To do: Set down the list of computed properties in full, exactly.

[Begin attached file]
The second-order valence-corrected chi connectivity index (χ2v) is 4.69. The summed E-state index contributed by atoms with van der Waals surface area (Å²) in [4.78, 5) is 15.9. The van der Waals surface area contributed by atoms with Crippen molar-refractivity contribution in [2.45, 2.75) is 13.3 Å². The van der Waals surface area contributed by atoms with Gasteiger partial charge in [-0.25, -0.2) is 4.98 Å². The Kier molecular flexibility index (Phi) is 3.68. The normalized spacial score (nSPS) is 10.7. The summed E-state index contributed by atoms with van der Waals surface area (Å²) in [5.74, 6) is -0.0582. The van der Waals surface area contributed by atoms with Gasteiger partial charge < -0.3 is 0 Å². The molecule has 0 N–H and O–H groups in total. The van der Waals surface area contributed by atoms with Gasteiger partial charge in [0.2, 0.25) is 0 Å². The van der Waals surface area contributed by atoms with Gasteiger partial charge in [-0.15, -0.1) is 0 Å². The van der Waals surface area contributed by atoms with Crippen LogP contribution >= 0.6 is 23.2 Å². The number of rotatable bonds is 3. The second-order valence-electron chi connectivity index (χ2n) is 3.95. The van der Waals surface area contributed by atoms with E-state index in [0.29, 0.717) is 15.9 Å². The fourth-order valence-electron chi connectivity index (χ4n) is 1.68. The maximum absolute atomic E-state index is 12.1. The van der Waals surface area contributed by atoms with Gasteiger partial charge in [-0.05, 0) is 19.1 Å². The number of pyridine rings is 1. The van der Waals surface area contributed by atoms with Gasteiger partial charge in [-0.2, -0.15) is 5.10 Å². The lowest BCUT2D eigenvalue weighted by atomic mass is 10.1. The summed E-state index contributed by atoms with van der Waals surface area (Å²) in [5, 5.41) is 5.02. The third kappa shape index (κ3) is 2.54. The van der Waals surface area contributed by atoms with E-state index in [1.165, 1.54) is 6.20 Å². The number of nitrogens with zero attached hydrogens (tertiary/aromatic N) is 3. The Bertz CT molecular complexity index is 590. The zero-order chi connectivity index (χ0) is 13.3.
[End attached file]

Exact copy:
The second-order valence-corrected chi connectivity index (χ2v) is 4.69. The summed E-state index contributed by atoms with van der Waals surface area (Å²) in [4.78, 5) is 15.9. The van der Waals surface area contributed by atoms with Crippen molar-refractivity contribution in [2.45, 2.75) is 13.3 Å². The van der Waals surface area contributed by atoms with Gasteiger partial charge in [-0.25, -0.2) is 4.98 Å². The Kier molecular flexibility index (Phi) is 3.68. The normalized spacial score (nSPS) is 10.7. The summed E-state index contributed by atoms with van der Waals surface area (Å²) in [5.74, 6) is -0.0582. The van der Waals surface area contributed by atoms with Gasteiger partial charge < -0.3 is 0 Å². The molecule has 0 N–H and O–H groups in total. The van der Waals surface area contributed by atoms with Gasteiger partial charge in [0.2, 0.25) is 0 Å². The van der Waals surface area contributed by atoms with Gasteiger partial charge in [-0.15, -0.1) is 0 Å². The van der Waals surface area contributed by atoms with Crippen LogP contribution >= 0.6 is 23.2 Å². The number of rotatable bonds is 3. The second-order valence-electron chi connectivity index (χ2n) is 3.95. The van der Waals surface area contributed by atoms with E-state index in [0.29, 0.717) is 15.9 Å². The fourth-order valence-electron chi connectivity index (χ4n) is 1.68. The maximum absolute atomic E-state index is 12.1. The van der Waals surface area contributed by atoms with Gasteiger partial charge in [-0.05, 0) is 19.1 Å². The number of pyridine rings is 1. The van der Waals surface area contributed by atoms with Gasteiger partial charge in [-0.2, -0.15) is 5.10 Å². The lowest BCUT2D eigenvalue weighted by atomic mass is 10.1. The summed E-state index contributed by atoms with van der Waals surface area (Å²) in [5, 5.41) is 5.02. The third kappa shape index (κ3) is 2.54. The van der Waals surface area contributed by atoms with E-state index in [1.165, 1.54) is 6.20 Å². The number of nitrogens with zero attached hydrogens (tertiary/aromatic N) is 3. The Bertz CT molecular complexity index is 590. The zero-order chi connectivity index (χ0) is 13.3.